The New York Times interrupts my New Year’s celebration with the breaking news that I need to “severely limit my intake of meat” to save the planet. Lack of protein, it turns out, is “a nonissue because it will find you in grains.”

Of course, the article immediately proceeds to shill for fake meats. This is beyond blatant and disgusting.

This really does it. I’m finally cancelling my subscription.

Pope and Pilgrim

For the first time, I actually like the Pope.

This evening after visiting the Nativity scene in St. Peter’s Square, Pope Francis loses his cool after being grabbed by a pilgrim who wouldn’t let go of his hand. The Pope repeated slapped her hand and told her to let go of him.

The “pilgrim” is a total creep.

I’m with Francis on this one. Boundaries should be respected, and Christian charity doesn’t mean you should allow anybody to walk all over yours.

The Menu

So here’s what I’m making.

Three Soviet salads. The word salad to us means something completely different than what it does to the rest of the world. It’s a 7-10 layer construction where every layer is cooked separately, then the whole thing is painstakingly assembled and left to mature overnight.

Instead of the traditional gefilte fish, I’m making an Israeli recipe of fish marinated in Israeli spices and encrusted in Israeli tahini and then grilled.

Pickled cabbage, tomatoes, and carrots (crucial for good digestion).

Potatoes stewed with Asian mushrooms.

A small charcuterie plate just to have something meat-based on the table because the salads are fish and vegetarian.

Kasha (buckwheat porridge, I guess) for Klara. She requested it, so there’s no need to feel bad for her.

I don’t make desserts, so N purchased five million different kinds. Cake, eclairs, and 4 different kinds of khalva. Everybody at the Global Foods store on Sunday was a Russian speaker. And the store was packed. Everybody was buying up for New Year’s. The great part is that you don’t have to cook for a whole week after New Year’s because there’s so much leftovers.


I turned on a Christmas movie (The Grinch with the funny guy from The Mask) for Klara while I cook the New Year’s dinner. I need two full days of cooking to fulfill my plan. And Klara feels extremely festive because I’ve never turned on the TV for her before in her whole life.

2019 Highlights

This was one of the best years of my life, to be honest.

Here are some highlights:

1. I made a bunch of new friends. I just realized that, once again, they are all immigrants. I have no idea why I’m not managing to connect with the locals. This is something to work on next year. Maybe I should add “becoming friends with a local” to my resolutions list.

2. I’ve been crazy productive in research. It’s been a year of deadlines and publications and extreme productivity. On the positive side, I have finally figured out what I want the organizing idea of my pretty scattered research interests to be. It’s no longer just about publishing everything everywhere (although I still love that). It’s about sharing a basic philosophy I have arrived at with the world. I first read that as a research scholar you need to have this organizing idea on Jonathan’s blog ten years ago, and I had no idea what he even meant. But now I’m finally at the point where I understand what this means.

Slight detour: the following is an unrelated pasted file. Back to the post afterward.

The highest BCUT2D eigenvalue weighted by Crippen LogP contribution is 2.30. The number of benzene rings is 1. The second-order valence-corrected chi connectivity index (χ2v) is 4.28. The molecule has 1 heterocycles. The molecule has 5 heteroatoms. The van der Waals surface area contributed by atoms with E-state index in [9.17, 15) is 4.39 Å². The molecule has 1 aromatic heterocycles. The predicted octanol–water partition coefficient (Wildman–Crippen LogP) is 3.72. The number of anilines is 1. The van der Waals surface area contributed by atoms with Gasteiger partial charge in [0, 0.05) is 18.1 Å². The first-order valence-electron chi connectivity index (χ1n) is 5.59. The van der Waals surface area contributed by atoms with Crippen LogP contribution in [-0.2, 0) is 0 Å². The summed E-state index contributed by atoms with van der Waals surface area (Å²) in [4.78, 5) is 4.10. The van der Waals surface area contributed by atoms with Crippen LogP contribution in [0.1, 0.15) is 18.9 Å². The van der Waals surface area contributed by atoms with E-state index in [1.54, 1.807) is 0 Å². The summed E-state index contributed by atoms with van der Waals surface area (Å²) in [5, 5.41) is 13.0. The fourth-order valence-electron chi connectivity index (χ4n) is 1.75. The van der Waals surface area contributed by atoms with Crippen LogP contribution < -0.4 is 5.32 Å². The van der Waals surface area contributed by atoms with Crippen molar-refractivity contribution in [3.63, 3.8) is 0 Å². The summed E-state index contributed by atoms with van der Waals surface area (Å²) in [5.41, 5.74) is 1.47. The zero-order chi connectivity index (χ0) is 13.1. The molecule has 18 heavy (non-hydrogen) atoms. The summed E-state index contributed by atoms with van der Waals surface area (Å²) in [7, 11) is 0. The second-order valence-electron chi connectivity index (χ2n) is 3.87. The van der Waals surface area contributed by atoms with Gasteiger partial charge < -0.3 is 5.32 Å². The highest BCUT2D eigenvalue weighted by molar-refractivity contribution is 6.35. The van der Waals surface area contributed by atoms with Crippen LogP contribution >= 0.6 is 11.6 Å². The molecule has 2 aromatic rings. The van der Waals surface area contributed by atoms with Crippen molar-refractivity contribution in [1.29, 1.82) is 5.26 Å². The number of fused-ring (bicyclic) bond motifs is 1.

3. This wasn’t the best reading year. I read more than usual (about 20% more complete books) but 2019 was coming on the heels of the transformational reading year of 2018 when I discovered Castellanos Moya and became a Latin Americanist. You can’t have something this major every year of your life, so no matter what I read in 2019, it simply didn’t measure up.

4. I traveled a lot more than usual but I’m ready to take a break from that. It was fun but overwhelming.

5. I’m ready to start an experiment in working a regular 9-4 office job. The person who knows me better than anybody in the world (which is my sister) said, the moment she heard about this plan, “Ah, now you are really going to publish a lot!”

6. Talking about friends, I walked away from two friendships where I felt like I needed to pretend to be less of what I am to be accepted.

7. I started sleeping a lot more and realized there’s nothing like it to improve mental and physical health. Yay to sleep!

8. Bullet journaling has been absolutely amazing but I won’t bore anybody with it too much because I’ve done enough of that.

9. I have developed a newfound love for my university and realized that my unhappiness with it stemmed from not embracing the new stage of my own development.

What were your highlights from the departing year?

OK Boomer

I find the phrase “OK Boomer” to be infantile and pathetic but this is really crazy:

The University of Miami is warning students of the implications of using the phrase “OK Boomer,” a term that the school says may be considered offensive. The university recently called its students attention to the potentially problematic use of the “dismissive” phrase in a post by Associate Director, Communications & Public Relations Barbara Gutierrez published on the university news site. The post explained to students that the phrase that “may have debuted on the social platform TikTok” is perceived by “older folks” as a “manifestation of polarization and intolerance for diverse views,” an intolerance that the school points out “seems to be prevalent in today’s society.”

I understand that “the Associate Director of Something Entirely Useless” has to justify her salary but she’s making the entire university look ridiculous in the process.

And by the way, shouldn’t there be a comma after OK?